Traditionally, diagramming a sentence (paragraph, etc.) has been a visual way of expressing the results of working through a passage and making exegetical decisions. When confronted by multiple choices (=ambiguity), the exegete is forced to decide which meaning the passage seeks to convey. That decision is reflected in the way s/he diagrams.
Using someone else's diagrams means seeing their exegetical choices.
For my part, I am pleased we have the diagrams we do, but wish we offered other diagrams as well, particularly where there are legitimate choices to be made about what a passage means [or which meaning(s) of several possible are intended].
Until we do [if we do], I suggest using the current diagrams along with a technical commentary or translator's handbook.The latter lets us know the range of possible translations and meanings—and where ambiguity exists.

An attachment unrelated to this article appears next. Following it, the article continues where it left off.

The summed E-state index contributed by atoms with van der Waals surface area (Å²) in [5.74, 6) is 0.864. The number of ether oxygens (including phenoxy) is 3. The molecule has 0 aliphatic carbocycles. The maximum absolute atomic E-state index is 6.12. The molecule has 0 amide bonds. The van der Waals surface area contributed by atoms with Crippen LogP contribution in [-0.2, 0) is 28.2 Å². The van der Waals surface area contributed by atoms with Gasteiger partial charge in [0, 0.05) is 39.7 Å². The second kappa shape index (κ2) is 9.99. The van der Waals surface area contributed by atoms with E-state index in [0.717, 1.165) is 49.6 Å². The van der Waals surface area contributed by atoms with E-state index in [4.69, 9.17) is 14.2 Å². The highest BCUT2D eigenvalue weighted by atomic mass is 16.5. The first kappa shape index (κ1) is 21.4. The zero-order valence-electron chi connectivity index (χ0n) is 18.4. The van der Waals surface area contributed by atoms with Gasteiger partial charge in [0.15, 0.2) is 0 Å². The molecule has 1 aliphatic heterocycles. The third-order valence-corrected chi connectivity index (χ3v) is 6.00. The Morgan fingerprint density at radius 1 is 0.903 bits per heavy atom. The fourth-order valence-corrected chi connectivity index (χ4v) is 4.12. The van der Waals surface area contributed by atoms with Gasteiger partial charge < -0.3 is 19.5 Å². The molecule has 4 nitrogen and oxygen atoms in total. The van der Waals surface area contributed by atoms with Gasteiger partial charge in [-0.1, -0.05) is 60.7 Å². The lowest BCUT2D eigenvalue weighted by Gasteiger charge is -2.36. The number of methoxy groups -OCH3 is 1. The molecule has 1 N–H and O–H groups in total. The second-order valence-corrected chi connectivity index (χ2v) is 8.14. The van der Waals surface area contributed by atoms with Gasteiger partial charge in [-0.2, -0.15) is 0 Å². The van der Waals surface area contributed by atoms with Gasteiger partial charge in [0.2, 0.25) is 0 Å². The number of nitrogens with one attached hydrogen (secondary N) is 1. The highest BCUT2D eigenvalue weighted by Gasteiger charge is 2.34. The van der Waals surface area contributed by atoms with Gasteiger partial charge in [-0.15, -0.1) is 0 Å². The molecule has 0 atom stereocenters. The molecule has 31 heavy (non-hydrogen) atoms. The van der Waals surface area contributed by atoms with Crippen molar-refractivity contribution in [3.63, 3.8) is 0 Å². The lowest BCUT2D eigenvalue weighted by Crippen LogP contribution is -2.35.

Just one further note: don't be too quick to eliminate all but a single possibility. Ancient literature, just like modern writing, often intends puns and other plays on words. I can think of several biblical passages where multiple meanings are intended.
Timothy P. Jenney, Ph. D.
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